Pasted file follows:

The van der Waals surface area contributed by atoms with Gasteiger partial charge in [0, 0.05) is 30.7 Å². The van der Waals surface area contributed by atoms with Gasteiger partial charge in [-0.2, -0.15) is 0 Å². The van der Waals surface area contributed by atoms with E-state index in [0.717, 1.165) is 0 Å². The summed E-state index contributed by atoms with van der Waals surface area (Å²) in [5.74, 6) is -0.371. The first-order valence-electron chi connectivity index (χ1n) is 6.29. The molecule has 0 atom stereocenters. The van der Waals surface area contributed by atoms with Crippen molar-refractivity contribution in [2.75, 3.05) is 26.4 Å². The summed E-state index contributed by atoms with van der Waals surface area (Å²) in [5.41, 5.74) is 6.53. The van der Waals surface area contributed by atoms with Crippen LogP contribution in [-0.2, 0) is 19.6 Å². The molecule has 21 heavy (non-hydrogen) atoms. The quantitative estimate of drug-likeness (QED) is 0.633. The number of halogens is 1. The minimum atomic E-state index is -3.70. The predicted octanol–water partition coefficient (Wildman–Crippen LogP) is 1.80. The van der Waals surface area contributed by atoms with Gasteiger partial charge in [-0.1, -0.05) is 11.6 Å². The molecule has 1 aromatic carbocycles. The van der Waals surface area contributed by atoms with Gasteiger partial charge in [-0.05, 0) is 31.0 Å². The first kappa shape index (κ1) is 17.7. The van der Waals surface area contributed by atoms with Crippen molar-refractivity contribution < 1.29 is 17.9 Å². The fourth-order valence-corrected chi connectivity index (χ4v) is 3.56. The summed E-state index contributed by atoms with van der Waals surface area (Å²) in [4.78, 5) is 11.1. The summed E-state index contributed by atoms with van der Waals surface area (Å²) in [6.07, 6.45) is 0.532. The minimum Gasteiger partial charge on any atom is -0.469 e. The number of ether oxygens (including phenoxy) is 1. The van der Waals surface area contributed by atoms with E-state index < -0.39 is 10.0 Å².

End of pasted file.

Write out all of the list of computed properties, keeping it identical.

The van der Waals surface area contributed by atoms with Gasteiger partial charge in [0, 0.05) is 30.7 Å². The van der Waals surface area contributed by atoms with Gasteiger partial charge in [-0.2, -0.15) is 0 Å². The van der Waals surface area contributed by atoms with E-state index in [0.717, 1.165) is 0 Å². The summed E-state index contributed by atoms with van der Waals surface area (Å²) in [5.74, 6) is -0.371. The first-order valence-electron chi connectivity index (χ1n) is 6.29. The molecule has 0 atom stereocenters. The van der Waals surface area contributed by atoms with Crippen molar-refractivity contribution in [2.75, 3.05) is 26.4 Å². The summed E-state index contributed by atoms with van der Waals surface area (Å²) in [5.41, 5.74) is 6.53. The van der Waals surface area contributed by atoms with Crippen LogP contribution in [-0.2, 0) is 19.6 Å². The molecule has 21 heavy (non-hydrogen) atoms. The quantitative estimate of drug-likeness (QED) is 0.633. The number of halogens is 1. The minimum atomic E-state index is -3.70. The predicted octanol–water partition coefficient (Wildman–Crippen LogP) is 1.80. The van der Waals surface area contributed by atoms with Gasteiger partial charge in [-0.1, -0.05) is 11.6 Å². The molecule has 1 aromatic carbocycles. The van der Waals surface area contributed by atoms with Gasteiger partial charge in [-0.05, 0) is 31.0 Å². The first kappa shape index (κ1) is 17.7. The van der Waals surface area contributed by atoms with Crippen molar-refractivity contribution < 1.29 is 17.9 Å². The fourth-order valence-corrected chi connectivity index (χ4v) is 3.56. The summed E-state index contributed by atoms with van der Waals surface area (Å²) in [4.78, 5) is 11.1. The summed E-state index contributed by atoms with van der Waals surface area (Å²) in [6.07, 6.45) is 0.532. The minimum Gasteiger partial charge on any atom is -0.469 e. The number of ether oxygens (including phenoxy) is 1. The van der Waals surface area contributed by atoms with E-state index < -0.39 is 10.0 Å².